Literature is open to all. The way we can read literature freely is wonderful! At the same time, that everyone can express his or her views in prose or verse form is an equally wonderful idea. There have been many young talents who have exhibited promising talents at the very beginning of their careers… and there is one by the name of Rushali Mukherjee whose book I will be reviewing today. Moon Child, published by Bloomsbury India, is a collection of random poems coupled with carefully drawn sketches. This is the debut publication by Rushali. She has been active in the field of writing for a few years, at a very young age, before coming up with her maiden publication.
When I glanced first on the cover image, it almost shows nothing. It’s like a child has written something on the image of the half-moon that doesn’t look beautiful because it’s zoomed to the pores on its surface. However, when I flipped the pages, I was instantly drawn to admiring the sketches first, and then, eventually, the poetry as well. However, the first attention is instantly won by the sketches – a picture is worth a thousand words and whoever said it was not wrong!
Well, it has to be said that Rushali has been very emotive in this debut collection of poems. There is no pattern, no scheme, no concrete unified theme in the poems as a whole, as a collection. However, the pieces are beautiful in their isolation. The poet muses about love, mother, father, friend, oneself, loneliness, nature, night, evening, time and what not… the poems are short, generally, and I liked what I read, mostly. Though the maturity and universality of thoughts are missing and one might expect the same because the poetess is just 18, yet. However, at times, the poems strike as well… more than what a capricious thought might do.
Critically, the attempts by Rushali generally reveal what a person might call a little negatively tilted emotions. Though poetry does not warrant one to be entirely positive, hopeful and motivational and this is the prerogative of the poet to go whichever way he or she wants, readers will not be disappointed because the poems have sparks of hope as well. For example, have a look at the concluding poem itself (an extract):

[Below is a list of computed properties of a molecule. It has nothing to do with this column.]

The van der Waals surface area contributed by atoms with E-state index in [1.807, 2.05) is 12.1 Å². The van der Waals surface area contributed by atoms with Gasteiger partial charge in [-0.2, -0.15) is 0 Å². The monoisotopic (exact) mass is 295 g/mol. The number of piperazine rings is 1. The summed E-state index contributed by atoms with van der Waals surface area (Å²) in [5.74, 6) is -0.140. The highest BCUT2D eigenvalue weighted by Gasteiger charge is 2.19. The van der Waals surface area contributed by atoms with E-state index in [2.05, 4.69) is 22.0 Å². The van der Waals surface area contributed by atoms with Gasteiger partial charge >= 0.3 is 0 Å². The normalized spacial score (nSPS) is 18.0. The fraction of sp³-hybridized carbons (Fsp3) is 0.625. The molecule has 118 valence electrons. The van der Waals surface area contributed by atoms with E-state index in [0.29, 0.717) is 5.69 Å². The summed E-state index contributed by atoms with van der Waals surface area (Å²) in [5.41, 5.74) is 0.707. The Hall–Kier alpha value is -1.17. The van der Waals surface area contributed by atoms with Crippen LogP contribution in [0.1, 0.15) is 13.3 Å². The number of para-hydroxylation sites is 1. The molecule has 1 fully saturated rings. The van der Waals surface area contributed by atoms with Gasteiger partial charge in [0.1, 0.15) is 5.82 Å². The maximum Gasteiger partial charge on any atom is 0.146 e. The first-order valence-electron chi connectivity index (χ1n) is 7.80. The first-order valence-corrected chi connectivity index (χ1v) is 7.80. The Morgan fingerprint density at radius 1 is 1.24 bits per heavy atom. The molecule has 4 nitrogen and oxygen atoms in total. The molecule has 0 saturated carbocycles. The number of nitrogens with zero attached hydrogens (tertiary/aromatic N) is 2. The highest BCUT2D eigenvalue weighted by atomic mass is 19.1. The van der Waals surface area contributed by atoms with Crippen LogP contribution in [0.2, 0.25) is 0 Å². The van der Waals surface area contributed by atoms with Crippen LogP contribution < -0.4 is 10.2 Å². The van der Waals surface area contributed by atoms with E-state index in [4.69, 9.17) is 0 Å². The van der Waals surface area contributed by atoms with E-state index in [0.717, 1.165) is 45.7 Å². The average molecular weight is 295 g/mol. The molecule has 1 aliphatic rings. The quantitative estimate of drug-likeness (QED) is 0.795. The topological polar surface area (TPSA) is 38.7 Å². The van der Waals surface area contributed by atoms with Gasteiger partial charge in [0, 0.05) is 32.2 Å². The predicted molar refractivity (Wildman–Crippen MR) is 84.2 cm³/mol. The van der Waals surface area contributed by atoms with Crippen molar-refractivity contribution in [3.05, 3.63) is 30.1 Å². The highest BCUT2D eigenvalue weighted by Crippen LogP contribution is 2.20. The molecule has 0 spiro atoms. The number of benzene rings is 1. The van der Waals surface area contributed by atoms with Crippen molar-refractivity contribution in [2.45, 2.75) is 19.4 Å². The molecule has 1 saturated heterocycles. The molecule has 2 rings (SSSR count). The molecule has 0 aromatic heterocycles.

“I am the child of the moon
I am veiled by the darkness
Incapable of shining on my own
Till the people who love me
surround me in their glow
and fill me with light
so that I am visible”
Well, this striking conclusion may impress many readers that the poet has completed the journey as the moon does – from darkness to light and back and forth and this is a continuous process… a circle that never ends. However, in human life, we have to stop at a point; we all have to. Therefore, Rushali’s shift from hopelessness to hope, darkness to light, loneliness to love, strange emotions to stability… negative to positive, in short, will impress the readers.
The sketches will impress irrespective of the poems as well. However, with poems above the sketches, or on the left or right side of the verse, look more complete and the readers will like it more, I believe. To conclude my review, I would say that the poetry collection has certainly impressed me with the fire in the young poet to express her emotions and she has done it freely, most of the times. It is natural because she hasn’t bothered about the way a message is delivered; she has just delivered the message she wanted to deliver… bold and striking but young and ambitious, at the same time, and this will be turning into something better as the poetic journey continues. With best wishes to Rushali, I would also like to convey that she should work on her diction, form of poetry and also find the best pattern for her verse so that her thoughts don’t only get translated into poetry but they get the best possible form that pleases her readers as well as conveys her thoughts to them.
You can get a copy of the collection, Moon Child, from Amazon India by clicking the link below:
Review by Parakashtha for Indian Book Critics
Moon Child by Rushali Mukherjee – Book Review
- Indian Book Critics' Rating
The collection is by a poet who is young, ambitious and too eager to convey her thoughts… it will certainly strike a quick bond between the readers and the poet. A good and thought-provoking 100-pages flip to spend a leisurely poetic evening coupled with communicating images by the poet herself.